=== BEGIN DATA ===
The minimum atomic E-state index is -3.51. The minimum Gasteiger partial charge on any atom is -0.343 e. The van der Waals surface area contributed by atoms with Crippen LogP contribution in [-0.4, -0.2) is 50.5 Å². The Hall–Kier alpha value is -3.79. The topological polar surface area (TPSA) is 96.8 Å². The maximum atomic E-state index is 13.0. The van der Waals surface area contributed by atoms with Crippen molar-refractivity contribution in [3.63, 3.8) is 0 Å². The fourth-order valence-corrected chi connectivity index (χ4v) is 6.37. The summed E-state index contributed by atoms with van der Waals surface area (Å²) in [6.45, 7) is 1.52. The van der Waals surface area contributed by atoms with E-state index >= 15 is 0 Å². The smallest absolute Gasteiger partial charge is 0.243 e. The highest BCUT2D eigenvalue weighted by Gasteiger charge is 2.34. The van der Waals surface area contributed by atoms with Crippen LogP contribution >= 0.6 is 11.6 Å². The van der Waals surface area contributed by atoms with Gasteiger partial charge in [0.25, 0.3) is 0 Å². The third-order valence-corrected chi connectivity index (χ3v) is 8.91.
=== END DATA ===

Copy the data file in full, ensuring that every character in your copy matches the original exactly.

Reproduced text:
The minimum atomic E-state index is -3.51. The minimum Gasteiger partial charge on any atom is -0.343 e. The van der Waals surface area contributed by atoms with Crippen LogP contribution in [-0.4, -0.2) is 50.5 Å². The Hall–Kier alpha value is -3.79. The topological polar surface area (TPSA) is 96.8 Å². The maximum atomic E-state index is 13.0. The van der Waals surface area contributed by atoms with Crippen molar-refractivity contribution in [3.63, 3.8) is 0 Å². The fourth-order valence-corrected chi connectivity index (χ4v) is 6.37. The summed E-state index contributed by atoms with van der Waals surface area (Å²) in [6.45, 7) is 1.52. The van der Waals surface area contributed by atoms with E-state index >= 15 is 0 Å². The smallest absolute Gasteiger partial charge is 0.243 e. The highest BCUT2D eigenvalue weighted by Gasteiger charge is 2.34. The van der Waals surface area contributed by atoms with Crippen LogP contribution >= 0.6 is 11.6 Å². The van der Waals surface area contributed by atoms with Gasteiger partial charge in [0.25, 0.3) is 0 Å². The third-order valence-corrected chi connectivity index (χ3v) is 8.91.